Edinburgh continues one of the dullest and poorest and on the whole paltriest of places for me. I cannot remember that I have heard one sentence with true meaning in it uttered since I came hither! The very power of Thought seems to have forsaken this Athenian City; at least, a more entirely shallow, barren, unfruitful and trivial set of persons than those I meet with never that I remember came across my “bodily vision.” One has no right to be angry with them: poor fellows, far from it! Yet does it remain evident that “Carlyle is wasting his considerable talent on impossibilities, and can never do any good.” Time will show: for the present, poor man, he is quite fixed to try. At any rate there are some good Books here, that one can borrow and read; kindly-disposed human creatures too, who tho' they cannot without a shudder see one spit in the Devil's face so, yet wish one well, almost love one. The best is that I have been rather busy writing, and have finished a long sort of thing for Fraser's Magazine, to be called Cagliostro: it is very wild, but not untrue, so may do its part. Write away, my man! that is thy only chance; these poor persons, demean them as they may, “can do the' neither ill no' good.”6 We have liberty to stay here till near whitsunday; but shall not likely continue far beyond the end of April: in May we can hope to see you at Catlinns. Except house-rent it seems hardly more expensive here than at Puttoch, so much have things fallen in price; or perhaps, mainly, so much has housewife-cunning risen! We have not so comfortable a roomy life as there; but all else is far superior.— What we are to make of ourselves next winter, if we be spared so long, is not clear yet; but will become so. I wonder if we could not get ourselves established somewhere “under the immediate eye of some little Grier,”7 or other! A man of that kind to take care of one were a blessing indeed: Poor little Grier, “after all”! as the Doctor would say: one feels a kindly wish towards him, a thankful sentiment towards Providence, everytime one's eye is turned that way.— There will be time for another Letter before we return: you know the address now.— Jane does not seem to improve of late: however, she has far more entertainment here. She is out at this moment, or would send little Namesake and you her love. And so God bless you all!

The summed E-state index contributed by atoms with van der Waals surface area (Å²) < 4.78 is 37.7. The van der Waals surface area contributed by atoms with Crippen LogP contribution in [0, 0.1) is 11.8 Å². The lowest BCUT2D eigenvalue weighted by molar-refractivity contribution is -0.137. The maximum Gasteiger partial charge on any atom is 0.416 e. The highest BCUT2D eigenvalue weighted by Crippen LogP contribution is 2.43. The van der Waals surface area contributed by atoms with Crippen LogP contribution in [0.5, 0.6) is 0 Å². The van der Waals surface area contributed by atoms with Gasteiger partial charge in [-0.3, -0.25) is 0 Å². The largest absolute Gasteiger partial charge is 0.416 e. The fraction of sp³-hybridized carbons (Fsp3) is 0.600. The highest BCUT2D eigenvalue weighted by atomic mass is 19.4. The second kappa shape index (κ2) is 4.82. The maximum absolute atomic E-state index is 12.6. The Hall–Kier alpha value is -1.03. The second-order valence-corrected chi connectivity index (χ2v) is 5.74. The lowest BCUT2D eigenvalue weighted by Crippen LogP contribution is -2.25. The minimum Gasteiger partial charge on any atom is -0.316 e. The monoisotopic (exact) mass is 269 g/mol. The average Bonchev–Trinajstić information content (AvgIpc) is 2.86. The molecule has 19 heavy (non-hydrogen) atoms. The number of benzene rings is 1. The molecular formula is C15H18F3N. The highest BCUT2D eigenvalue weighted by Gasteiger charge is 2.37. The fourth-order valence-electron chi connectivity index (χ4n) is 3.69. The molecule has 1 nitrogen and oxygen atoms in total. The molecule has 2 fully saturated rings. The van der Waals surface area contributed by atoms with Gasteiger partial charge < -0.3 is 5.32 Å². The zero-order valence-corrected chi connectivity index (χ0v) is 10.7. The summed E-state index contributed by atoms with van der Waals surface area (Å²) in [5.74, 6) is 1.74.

Your affecte Brother,—

T. Carlyle